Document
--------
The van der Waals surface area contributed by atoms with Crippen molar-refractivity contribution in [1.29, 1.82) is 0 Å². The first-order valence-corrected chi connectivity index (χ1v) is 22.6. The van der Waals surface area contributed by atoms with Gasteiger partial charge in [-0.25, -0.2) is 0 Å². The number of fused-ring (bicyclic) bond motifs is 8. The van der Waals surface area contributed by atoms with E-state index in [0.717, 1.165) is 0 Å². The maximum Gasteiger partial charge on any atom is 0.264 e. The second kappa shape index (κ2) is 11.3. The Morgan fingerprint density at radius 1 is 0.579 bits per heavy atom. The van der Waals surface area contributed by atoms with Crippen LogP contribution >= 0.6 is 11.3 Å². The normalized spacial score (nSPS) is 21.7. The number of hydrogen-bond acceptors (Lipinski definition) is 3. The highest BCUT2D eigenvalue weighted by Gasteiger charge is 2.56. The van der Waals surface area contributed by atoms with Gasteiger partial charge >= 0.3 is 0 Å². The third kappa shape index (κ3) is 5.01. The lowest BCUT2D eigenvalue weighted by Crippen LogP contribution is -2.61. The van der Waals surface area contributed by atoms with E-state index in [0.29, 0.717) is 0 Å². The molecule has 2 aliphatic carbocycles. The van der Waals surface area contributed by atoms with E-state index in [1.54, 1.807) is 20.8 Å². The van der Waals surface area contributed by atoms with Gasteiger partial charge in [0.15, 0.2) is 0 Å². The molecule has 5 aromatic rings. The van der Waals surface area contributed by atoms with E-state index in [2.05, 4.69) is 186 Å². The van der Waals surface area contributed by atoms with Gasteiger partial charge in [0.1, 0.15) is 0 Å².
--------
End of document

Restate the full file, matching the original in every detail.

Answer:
The van der Waals surface area contributed by atoms with Crippen molar-refractivity contribution in [1.29, 1.82) is 0 Å². The first-order valence-corrected chi connectivity index (χ1v) is 22.6. The van der Waals surface area contributed by atoms with Gasteiger partial charge in [-0.25, -0.2) is 0 Å². The number of fused-ring (bicyclic) bond motifs is 8. The van der Waals surface area contributed by atoms with E-state index in [0.717, 1.165) is 0 Å². The maximum Gasteiger partial charge on any atom is 0.264 e. The second kappa shape index (κ2) is 11.3. The Morgan fingerprint density at radius 1 is 0.579 bits per heavy atom. The van der Waals surface area contributed by atoms with Crippen LogP contribution >= 0.6 is 11.3 Å². The normalized spacial score (nSPS) is 21.7. The number of hydrogen-bond acceptors (Lipinski definition) is 3. The highest BCUT2D eigenvalue weighted by Gasteiger charge is 2.56. The van der Waals surface area contributed by atoms with Gasteiger partial charge >= 0.3 is 0 Å². The third kappa shape index (κ3) is 5.01. The lowest BCUT2D eigenvalue weighted by Crippen LogP contribution is -2.61. The van der Waals surface area contributed by atoms with E-state index in [0.29, 0.717) is 0 Å². The molecule has 2 aliphatic carbocycles. The van der Waals surface area contributed by atoms with E-state index in [1.54, 1.807) is 20.8 Å². The van der Waals surface area contributed by atoms with Gasteiger partial charge in [0.15, 0.2) is 0 Å². The molecule has 5 aromatic rings. The van der Waals surface area contributed by atoms with E-state index in [2.05, 4.69) is 186 Å². The van der Waals surface area contributed by atoms with Gasteiger partial charge in [0.1, 0.15) is 0 Å².